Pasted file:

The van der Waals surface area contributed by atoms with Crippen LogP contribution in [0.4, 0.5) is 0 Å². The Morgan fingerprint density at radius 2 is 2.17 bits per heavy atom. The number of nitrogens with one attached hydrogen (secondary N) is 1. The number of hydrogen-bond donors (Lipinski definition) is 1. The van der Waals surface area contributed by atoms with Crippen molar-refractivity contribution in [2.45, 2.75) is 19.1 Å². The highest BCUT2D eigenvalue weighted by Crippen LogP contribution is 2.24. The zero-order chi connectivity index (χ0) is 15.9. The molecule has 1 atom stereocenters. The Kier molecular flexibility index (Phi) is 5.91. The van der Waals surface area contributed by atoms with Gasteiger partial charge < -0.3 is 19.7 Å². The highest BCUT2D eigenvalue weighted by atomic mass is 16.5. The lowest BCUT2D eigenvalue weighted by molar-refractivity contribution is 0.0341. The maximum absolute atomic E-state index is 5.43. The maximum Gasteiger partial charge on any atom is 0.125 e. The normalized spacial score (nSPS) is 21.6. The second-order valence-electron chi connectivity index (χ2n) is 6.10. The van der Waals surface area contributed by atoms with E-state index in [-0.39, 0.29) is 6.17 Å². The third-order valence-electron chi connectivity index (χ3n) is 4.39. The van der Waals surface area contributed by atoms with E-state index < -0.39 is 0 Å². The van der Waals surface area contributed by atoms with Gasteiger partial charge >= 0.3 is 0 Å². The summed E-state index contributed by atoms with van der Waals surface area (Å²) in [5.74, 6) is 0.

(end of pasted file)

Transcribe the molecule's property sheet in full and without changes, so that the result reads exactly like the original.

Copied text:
The van der Waals surface area contributed by atoms with Crippen LogP contribution in [0.4, 0.5) is 0 Å². The Morgan fingerprint density at radius 2 is 2.17 bits per heavy atom. The number of nitrogens with one attached hydrogen (secondary N) is 1. The number of hydrogen-bond donors (Lipinski definition) is 1. The van der Waals surface area contributed by atoms with Crippen molar-refractivity contribution in [2.45, 2.75) is 19.1 Å². The highest BCUT2D eigenvalue weighted by Crippen LogP contribution is 2.24. The zero-order chi connectivity index (χ0) is 15.9. The molecule has 1 atom stereocenters. The Kier molecular flexibility index (Phi) is 5.91. The van der Waals surface area contributed by atoms with Gasteiger partial charge < -0.3 is 19.7 Å². The highest BCUT2D eigenvalue weighted by atomic mass is 16.5. The lowest BCUT2D eigenvalue weighted by molar-refractivity contribution is 0.0341. The maximum absolute atomic E-state index is 5.43. The maximum Gasteiger partial charge on any atom is 0.125 e. The normalized spacial score (nSPS) is 21.6. The second-order valence-electron chi connectivity index (χ2n) is 6.10. The van der Waals surface area contributed by atoms with E-state index in [-0.39, 0.29) is 6.17 Å². The third-order valence-electron chi connectivity index (χ3n) is 4.39. The van der Waals surface area contributed by atoms with E-state index < -0.39 is 0 Å². The van der Waals surface area contributed by atoms with Gasteiger partial charge >= 0.3 is 0 Å². The summed E-state index contributed by atoms with van der Waals surface area (Å²) in [5.74, 6) is 0.